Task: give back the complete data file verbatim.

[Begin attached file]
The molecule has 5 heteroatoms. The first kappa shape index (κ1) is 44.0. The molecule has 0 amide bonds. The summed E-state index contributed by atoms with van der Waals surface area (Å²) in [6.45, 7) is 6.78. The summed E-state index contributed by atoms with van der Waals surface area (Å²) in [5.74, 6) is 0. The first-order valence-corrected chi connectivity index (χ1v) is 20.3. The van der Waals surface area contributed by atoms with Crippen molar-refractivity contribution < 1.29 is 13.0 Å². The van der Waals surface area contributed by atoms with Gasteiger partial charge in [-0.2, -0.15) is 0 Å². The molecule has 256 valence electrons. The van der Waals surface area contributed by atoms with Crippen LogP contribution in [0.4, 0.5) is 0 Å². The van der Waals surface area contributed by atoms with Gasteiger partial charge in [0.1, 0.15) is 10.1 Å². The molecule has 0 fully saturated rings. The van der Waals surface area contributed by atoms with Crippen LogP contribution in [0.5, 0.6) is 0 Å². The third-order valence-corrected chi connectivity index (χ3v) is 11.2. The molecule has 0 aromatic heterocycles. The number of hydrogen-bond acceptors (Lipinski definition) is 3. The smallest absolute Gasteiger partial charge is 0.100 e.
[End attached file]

The molecule has 5 heteroatoms. The first kappa shape index (κ1) is 44.0. The molecule has 0 amide bonds. The summed E-state index contributed by atoms with van der Waals surface area (Å²) in [6.45, 7) is 6.78. The summed E-state index contributed by atoms with van der Waals surface area (Å²) in [5.74, 6) is 0. The first-order valence-corrected chi connectivity index (χ1v) is 20.3. The van der Waals surface area contributed by atoms with Crippen molar-refractivity contribution < 1.29 is 13.0 Å². The van der Waals surface area contributed by atoms with Gasteiger partial charge in [-0.2, -0.15) is 0 Å². The molecule has 256 valence electrons. The van der Waals surface area contributed by atoms with Crippen LogP contribution in [0.4, 0.5) is 0 Å². The van der Waals surface area contributed by atoms with Gasteiger partial charge in [0.1, 0.15) is 10.1 Å². The molecule has 0 fully saturated rings. The van der Waals surface area contributed by atoms with Crippen LogP contribution in [0.5, 0.6) is 0 Å². The third-order valence-corrected chi connectivity index (χ3v) is 11.2. The molecule has 0 aromatic heterocycles. The number of hydrogen-bond acceptors (Lipinski definition) is 3. The smallest absolute Gasteiger partial charge is 0.100 e.